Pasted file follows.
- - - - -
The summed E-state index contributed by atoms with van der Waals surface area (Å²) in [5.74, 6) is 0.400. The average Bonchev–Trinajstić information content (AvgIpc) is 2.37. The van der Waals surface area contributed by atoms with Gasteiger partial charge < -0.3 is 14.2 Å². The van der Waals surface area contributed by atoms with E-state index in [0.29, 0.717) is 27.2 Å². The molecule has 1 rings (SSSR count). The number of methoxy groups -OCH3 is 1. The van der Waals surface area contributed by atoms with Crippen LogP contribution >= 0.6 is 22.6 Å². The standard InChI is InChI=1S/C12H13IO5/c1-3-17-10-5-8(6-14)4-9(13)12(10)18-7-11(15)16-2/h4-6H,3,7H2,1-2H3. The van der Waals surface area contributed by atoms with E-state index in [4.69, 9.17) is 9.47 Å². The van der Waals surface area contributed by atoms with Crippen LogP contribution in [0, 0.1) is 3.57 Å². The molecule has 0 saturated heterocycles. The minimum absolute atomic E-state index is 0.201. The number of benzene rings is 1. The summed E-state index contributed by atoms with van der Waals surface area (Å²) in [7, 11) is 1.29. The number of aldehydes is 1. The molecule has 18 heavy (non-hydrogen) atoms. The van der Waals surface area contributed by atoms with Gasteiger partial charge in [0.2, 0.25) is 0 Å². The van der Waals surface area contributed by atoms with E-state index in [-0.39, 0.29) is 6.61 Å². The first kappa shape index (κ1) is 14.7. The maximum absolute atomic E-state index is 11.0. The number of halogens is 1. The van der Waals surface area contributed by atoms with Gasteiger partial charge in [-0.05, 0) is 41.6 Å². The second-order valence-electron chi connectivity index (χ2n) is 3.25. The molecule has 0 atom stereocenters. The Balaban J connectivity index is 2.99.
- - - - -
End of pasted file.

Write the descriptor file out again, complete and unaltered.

The summed E-state index contributed by atoms with van der Waals surface area (Å²) in [5.74, 6) is 0.400. The average Bonchev–Trinajstić information content (AvgIpc) is 2.37. The van der Waals surface area contributed by atoms with Gasteiger partial charge < -0.3 is 14.2 Å². The van der Waals surface area contributed by atoms with E-state index in [0.29, 0.717) is 27.2 Å². The molecule has 1 rings (SSSR count). The number of methoxy groups -OCH3 is 1. The van der Waals surface area contributed by atoms with Crippen LogP contribution >= 0.6 is 22.6 Å². The standard InChI is InChI=1S/C12H13IO5/c1-3-17-10-5-8(6-14)4-9(13)12(10)18-7-11(15)16-2/h4-6H,3,7H2,1-2H3. The van der Waals surface area contributed by atoms with E-state index in [4.69, 9.17) is 9.47 Å². The van der Waals surface area contributed by atoms with Crippen LogP contribution in [0, 0.1) is 3.57 Å². The molecule has 0 saturated heterocycles. The minimum absolute atomic E-state index is 0.201. The number of benzene rings is 1. The summed E-state index contributed by atoms with van der Waals surface area (Å²) in [7, 11) is 1.29. The number of aldehydes is 1. The molecule has 18 heavy (non-hydrogen) atoms. The van der Waals surface area contributed by atoms with Gasteiger partial charge in [0.2, 0.25) is 0 Å². The van der Waals surface area contributed by atoms with E-state index in [-0.39, 0.29) is 6.61 Å². The first kappa shape index (κ1) is 14.7. The maximum absolute atomic E-state index is 11.0. The number of halogens is 1. The van der Waals surface area contributed by atoms with Gasteiger partial charge in [-0.05, 0) is 41.6 Å². The second-order valence-electron chi connectivity index (χ2n) is 3.25. The molecule has 0 atom stereocenters. The Balaban J connectivity index is 2.99.